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Discussion Starter · #1 ·
Looking for suggestions on how to best pull a 4 6ga feeder wires for a hot tub from the breaker box in my garage through the exterior wall. My 200A panel is recessed into the wall in the garage so it is flush. The meter box is directly on the back of this on the exterior side of the garage, so I can't punch a hole through the back of the panel to come through the wall to a pull box. Easiest path is to exit the bottom of the breaker box (sides have studs on them), but in a 2x6 wall cavity I am not left with enough room to fit a curved 1" elbow fitting. If I did that, it would leave the box on the outside floating about 2" from the wall. Is there another type of fitting suitable for in-wall concealment that has a lower profile? Seems there are limited options for 1" conduit, most of them converting to liquid tite conduit.

Options I can think of are:

  • I could run a few feet of NM cable in the wall cavity and then convert to THHN in a junction box on the outside of the garage, but it seems like an unnecessary connection with some heavy gauge wire.
  • I could run a short section of armored conduit from the panel to a squeeze clamp that would connect to the conduit box via thread connectors
  • Drop down from the bottom of the panel with PVC and then use a 90deg sweep fitting to go to the side (stay in wall cavity) and then out the back of the garage (through about 6 studs) and into an LB conduit box. Photos of my panel and meter box attached.

Thanks for any thoughts
 

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It looks like the top of the panel is above the meter. You could then go out of the top end thru the back and take the conduit over and down around the meter.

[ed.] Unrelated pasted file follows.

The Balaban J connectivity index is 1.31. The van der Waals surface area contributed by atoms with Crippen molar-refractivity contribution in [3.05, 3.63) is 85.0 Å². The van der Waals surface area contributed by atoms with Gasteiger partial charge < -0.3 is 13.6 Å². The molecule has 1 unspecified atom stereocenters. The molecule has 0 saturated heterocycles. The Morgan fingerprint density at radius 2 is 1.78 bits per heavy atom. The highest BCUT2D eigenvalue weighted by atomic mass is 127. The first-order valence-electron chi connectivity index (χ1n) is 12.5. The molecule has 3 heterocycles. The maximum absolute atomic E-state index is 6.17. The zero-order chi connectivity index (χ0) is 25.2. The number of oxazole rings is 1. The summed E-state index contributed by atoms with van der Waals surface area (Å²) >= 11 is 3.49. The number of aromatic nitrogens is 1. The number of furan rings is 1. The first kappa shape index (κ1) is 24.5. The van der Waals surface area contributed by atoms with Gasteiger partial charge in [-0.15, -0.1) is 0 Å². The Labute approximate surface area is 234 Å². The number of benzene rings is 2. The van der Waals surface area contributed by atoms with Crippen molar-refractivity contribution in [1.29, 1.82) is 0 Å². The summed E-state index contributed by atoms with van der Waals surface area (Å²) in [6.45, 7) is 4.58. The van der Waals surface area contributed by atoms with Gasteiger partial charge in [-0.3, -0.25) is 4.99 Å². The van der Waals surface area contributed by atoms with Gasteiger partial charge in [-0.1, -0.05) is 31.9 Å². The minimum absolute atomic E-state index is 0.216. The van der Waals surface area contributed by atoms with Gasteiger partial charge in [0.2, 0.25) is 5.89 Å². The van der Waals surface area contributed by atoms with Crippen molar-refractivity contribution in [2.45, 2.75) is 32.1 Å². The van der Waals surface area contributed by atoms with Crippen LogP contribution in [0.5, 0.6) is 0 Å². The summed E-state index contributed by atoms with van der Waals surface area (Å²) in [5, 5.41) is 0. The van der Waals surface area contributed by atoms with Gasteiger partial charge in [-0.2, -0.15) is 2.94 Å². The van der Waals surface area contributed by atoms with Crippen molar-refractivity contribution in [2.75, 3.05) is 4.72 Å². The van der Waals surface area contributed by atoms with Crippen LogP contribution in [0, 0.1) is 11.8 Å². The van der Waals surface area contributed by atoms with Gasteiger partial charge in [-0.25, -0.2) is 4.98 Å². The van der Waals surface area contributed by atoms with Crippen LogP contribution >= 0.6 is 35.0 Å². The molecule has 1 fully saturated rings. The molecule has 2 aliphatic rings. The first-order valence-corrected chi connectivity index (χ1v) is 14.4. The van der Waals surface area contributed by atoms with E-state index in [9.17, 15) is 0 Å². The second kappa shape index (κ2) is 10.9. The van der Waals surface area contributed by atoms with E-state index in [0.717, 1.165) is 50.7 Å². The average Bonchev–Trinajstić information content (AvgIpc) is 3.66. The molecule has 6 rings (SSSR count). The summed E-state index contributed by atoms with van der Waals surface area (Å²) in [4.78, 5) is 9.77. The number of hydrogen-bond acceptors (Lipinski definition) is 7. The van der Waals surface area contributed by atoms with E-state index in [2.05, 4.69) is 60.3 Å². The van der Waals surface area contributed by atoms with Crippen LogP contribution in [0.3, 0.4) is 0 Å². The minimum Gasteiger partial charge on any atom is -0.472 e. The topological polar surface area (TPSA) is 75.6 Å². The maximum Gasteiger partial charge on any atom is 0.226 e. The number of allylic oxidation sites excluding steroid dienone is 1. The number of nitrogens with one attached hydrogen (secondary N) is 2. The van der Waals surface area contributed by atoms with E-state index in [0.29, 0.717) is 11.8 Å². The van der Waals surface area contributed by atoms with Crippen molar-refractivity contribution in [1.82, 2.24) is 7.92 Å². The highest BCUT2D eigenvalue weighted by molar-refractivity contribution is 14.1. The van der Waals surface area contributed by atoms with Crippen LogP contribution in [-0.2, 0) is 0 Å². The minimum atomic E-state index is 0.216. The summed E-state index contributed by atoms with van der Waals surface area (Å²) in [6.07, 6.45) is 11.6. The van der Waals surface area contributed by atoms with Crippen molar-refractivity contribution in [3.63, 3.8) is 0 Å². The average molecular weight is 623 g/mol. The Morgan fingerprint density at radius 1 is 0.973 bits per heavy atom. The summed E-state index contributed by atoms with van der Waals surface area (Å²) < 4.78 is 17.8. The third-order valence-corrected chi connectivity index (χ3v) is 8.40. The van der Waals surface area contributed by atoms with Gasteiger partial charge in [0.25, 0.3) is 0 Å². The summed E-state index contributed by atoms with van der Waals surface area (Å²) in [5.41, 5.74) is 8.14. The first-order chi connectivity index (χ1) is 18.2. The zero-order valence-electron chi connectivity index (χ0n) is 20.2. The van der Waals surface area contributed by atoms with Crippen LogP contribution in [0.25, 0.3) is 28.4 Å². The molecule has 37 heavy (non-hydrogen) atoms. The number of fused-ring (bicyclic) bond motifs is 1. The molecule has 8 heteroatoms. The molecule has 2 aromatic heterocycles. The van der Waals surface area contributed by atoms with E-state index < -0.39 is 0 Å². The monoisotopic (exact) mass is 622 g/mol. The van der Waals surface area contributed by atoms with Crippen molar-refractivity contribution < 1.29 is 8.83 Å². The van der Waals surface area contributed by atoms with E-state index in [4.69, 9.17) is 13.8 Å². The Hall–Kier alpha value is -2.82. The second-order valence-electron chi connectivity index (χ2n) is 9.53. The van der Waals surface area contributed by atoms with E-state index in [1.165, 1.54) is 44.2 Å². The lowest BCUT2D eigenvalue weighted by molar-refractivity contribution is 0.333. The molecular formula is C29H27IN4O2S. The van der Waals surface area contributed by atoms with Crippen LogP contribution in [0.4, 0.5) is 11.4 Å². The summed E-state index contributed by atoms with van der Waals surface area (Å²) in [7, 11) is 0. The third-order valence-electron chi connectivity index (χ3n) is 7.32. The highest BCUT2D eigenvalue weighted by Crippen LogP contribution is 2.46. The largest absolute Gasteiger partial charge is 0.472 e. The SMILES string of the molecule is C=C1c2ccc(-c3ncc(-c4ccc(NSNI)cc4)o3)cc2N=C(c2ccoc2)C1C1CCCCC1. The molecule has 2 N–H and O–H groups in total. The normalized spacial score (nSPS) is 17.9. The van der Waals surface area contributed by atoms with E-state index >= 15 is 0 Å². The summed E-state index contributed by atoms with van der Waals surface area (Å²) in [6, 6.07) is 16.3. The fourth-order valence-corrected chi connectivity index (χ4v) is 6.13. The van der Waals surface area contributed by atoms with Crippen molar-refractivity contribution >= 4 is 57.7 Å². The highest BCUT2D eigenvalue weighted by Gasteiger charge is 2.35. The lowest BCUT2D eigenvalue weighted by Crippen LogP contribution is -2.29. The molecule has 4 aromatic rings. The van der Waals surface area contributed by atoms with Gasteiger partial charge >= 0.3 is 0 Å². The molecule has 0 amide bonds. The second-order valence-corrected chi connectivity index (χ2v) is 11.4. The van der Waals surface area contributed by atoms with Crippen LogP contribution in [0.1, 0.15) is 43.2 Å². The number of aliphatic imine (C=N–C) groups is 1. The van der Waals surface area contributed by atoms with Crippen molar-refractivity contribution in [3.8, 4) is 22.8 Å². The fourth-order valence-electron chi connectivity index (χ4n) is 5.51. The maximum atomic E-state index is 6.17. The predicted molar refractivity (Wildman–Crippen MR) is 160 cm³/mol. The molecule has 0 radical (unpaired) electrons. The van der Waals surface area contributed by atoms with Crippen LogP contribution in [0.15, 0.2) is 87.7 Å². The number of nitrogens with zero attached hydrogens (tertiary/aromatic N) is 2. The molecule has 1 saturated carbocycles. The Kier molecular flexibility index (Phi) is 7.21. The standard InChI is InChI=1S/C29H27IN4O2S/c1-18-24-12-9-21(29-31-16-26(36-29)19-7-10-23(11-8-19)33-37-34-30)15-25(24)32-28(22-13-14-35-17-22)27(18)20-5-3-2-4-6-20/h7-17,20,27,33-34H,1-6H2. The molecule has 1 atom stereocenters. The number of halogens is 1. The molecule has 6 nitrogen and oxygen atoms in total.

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I do not know where you live. Where I live the ground conductor must be continuous from service to pool/spa. NO Splices

You should call a pro before you purchase materials that may not be approved by the local authority.
 

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Discussion Starter · #4 ·
It looks like the top of the panel is above the meter. You could then go out of the top end thru the back and take the conduit over and down around the meter.
I considered that, but I thought it might look a little cludged together or sloppy. Since the meter and main panel are the same width, I would have to put some extra elbows on there to get around the meter. I wish it was allowed to run a few wires through the meter box like a junction box....plenty of room in there to accomodate.
 

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Discussion Starter · #5 ·
I do not know where you live. Where I live the ground conductor must be continuous from service to pool/spa. NO Splices

You should call a pro before you purchase materials that may not be approved by the local authority.
I live in MN. I've talked to the local inspector already and have a pretty good idea what they will allow. The inspectors in my city have been very good - very open to questions on code etc. I just dont think it should be their responsibility to field questions on the most efficient way to do something when they all meet code. Those antics are my problem :)

Good thought on the continuous ground though.
 
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